To expand our garden, we needed to kill the Bermuda grass and add raised beds. In this post, I share each step of our project — from killing the Bermuda grass (without chemicals) to deciding what to plant. All the resources we used are listed here too.
Don’t let the fear of Bermuda grass ruining your garden keep you from starting a vegetable garden. Learn how to kill Bermuda grass organically and add a space for growing vegetables in your yard.
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How to remove Bermuda grass without chemicals before planting a garden: Our backyard makeover in 10 steps
Step 1: Make a plan
Decide how much of the Bermuda grass to kill. In our case, we still have children at home who play in the grass, so we left an area for them to use.
Adding a border like this concrete curbing helps designate each space in the yard.
This article, “10 Tips for Designing Raised Bed Gardens,” may help as you make a plan for your new garden space.
Step 2: Remove Bermuda grass
Once we knew where the new garden area would be, the next step was to kill the existing Bermuda grass. We did this project in the spring while annual rye-grass is growing and the Bermuda grass is dormant.
Although the roots for Bermuda grass can go more than a foot deep, most of the roots are in the top 6 inches of soil. Removing several inches of the grass will help keep the Bermuda grass under control when it comes out of dormancy this summer.
Using a sod cutter rented from Home Depot, we cut off the top layer of the Bermuda grass. We then rolled it and gave it to someone who was adding grass to their landscape.
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Step 3: Install watering system (part 1)
With the Bermuda grass cleared out, we made a final plan for where we would place the raised beds by cutting weed cloth into the size of the raised beds and arranging them.
We tried out a couple of different orientations before settling on where we would locate the beds.
Once we knew exactly where to install the raised beds, it was time to lay the groundwork for the irrigation system. Because our area has a sprinkler system, we converted one of the sprinkler heads to a drip system. (The remaining heads were either abandoned or capped off.) From this drip line, we ran a main drip line between where the beds would be and then branched off the main line into each of the raised beds.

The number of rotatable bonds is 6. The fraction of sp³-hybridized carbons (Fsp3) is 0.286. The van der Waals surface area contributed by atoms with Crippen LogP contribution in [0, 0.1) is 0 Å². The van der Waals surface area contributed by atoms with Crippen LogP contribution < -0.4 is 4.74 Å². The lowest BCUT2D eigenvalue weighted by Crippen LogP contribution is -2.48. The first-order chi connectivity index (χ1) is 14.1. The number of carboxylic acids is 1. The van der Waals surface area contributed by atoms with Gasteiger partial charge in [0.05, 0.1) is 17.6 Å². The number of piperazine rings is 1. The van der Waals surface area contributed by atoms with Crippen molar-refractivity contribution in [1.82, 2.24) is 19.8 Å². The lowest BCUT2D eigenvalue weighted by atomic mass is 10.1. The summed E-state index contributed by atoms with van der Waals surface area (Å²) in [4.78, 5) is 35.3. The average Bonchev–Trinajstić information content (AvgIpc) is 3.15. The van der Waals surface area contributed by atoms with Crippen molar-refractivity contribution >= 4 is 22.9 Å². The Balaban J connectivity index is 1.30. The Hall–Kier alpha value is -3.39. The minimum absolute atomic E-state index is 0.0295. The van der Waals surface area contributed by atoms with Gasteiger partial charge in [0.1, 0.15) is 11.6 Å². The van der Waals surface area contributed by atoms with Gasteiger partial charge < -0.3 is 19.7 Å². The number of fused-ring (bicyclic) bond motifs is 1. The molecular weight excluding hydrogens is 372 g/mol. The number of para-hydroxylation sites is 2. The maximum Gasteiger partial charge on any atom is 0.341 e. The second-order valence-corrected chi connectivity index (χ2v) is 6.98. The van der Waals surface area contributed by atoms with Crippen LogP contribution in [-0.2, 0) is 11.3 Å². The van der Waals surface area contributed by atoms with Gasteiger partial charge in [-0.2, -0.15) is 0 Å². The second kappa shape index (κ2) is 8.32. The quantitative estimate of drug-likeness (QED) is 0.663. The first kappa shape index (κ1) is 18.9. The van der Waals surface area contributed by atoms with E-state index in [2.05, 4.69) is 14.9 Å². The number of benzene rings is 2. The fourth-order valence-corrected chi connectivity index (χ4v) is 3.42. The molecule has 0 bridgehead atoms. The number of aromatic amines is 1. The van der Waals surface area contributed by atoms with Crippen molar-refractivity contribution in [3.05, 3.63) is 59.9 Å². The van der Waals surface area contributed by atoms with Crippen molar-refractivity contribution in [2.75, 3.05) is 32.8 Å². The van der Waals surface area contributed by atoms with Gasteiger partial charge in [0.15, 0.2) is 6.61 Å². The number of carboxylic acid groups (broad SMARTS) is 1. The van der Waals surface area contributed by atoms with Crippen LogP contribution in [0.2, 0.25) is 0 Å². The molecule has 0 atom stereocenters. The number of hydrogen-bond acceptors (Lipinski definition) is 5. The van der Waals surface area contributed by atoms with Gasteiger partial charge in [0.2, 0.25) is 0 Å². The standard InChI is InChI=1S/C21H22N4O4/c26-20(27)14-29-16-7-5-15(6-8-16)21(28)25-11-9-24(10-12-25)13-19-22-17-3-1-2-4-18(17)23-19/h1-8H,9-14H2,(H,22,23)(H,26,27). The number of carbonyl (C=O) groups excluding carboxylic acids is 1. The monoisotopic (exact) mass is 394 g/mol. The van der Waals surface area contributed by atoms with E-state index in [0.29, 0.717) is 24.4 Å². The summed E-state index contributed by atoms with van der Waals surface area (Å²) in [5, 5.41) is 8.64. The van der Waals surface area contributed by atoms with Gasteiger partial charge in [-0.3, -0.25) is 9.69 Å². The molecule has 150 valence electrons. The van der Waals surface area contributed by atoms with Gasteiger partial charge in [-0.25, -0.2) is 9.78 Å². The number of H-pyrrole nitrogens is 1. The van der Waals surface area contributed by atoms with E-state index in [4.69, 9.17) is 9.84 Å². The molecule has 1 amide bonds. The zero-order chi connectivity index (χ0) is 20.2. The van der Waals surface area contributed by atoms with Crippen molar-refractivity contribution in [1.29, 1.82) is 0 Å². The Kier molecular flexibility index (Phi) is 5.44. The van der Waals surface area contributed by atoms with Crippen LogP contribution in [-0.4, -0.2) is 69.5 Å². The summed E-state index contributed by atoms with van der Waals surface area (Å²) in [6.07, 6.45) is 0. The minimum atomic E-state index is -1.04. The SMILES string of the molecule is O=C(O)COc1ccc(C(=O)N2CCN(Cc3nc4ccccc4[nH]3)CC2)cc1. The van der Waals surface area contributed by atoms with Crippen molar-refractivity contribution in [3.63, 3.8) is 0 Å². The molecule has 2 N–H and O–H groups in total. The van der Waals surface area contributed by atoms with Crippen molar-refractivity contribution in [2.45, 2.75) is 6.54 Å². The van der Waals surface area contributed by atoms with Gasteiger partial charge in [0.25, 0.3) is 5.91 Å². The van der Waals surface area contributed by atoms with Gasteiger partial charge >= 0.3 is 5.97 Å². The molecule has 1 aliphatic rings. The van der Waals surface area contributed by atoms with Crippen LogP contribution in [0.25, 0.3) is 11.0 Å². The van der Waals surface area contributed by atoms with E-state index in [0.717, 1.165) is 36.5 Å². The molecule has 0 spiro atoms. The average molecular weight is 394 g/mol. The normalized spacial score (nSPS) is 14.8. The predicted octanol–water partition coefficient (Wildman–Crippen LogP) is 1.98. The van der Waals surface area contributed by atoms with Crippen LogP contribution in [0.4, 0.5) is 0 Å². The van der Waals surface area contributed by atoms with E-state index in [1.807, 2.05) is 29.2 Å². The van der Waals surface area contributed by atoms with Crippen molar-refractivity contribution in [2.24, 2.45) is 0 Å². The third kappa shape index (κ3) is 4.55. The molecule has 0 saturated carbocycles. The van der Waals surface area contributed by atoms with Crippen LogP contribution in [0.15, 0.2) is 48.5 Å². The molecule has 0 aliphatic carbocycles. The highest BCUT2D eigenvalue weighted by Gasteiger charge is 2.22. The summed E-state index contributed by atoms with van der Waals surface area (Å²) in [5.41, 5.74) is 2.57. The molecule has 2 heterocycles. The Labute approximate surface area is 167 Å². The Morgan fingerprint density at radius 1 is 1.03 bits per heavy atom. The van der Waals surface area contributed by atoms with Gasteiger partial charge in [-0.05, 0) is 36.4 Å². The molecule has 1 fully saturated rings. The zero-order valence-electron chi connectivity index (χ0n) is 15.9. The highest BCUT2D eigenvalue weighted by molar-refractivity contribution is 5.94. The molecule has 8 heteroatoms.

Step 4: Lay landscape fabric to kill the Bermuda grass
Adding landscape fabric on top of the soil as an additional barrier to help kill the Bermuda grass is an important step.
Look for a permeable landscape fabric that will let water, air, and nutrients get to soil, rather than a plastic type that repels water.
Cut the landscape fabric to size and then hold it in place with landscape staples.
Step 5: Add raised bed gardens
Step 6: Layer cardboard in beds to kill Bermuda grass
Step 7: Add soil mix to beds
You can read more about “The Best Soil for Raised Bed Vegetable Gardening” in this article.
Step 8: Add wood chips between the beds
A thick layer of wood chips on top of the weed cloth between the beds helps keep the Bermuda grass from returning. The wood chips also give the garden a complete, finished look.
We used brown wood chips from Home Depot. You can also get wood chips for free from ChipDrop.com. I’m currently using the wood chip mulch from Arizona Worm Farm in my garden and garden beds.
Step 9: Install watering system (part 2)
I attached watering grids from Garden in Minutes to the irrigation lines we fed into each bed. The watering grids provide consistent and even watering, and divide your garden for square-foot gardening. Best of all, they are simple to install. Adding a control valve in the line helps control the pressure to each bed.
Step 10: Plant your garden
The hard work is done, and now for the fun part — planting. Use a planting guide meant for your area, and add seeds and transplants to your new garden.
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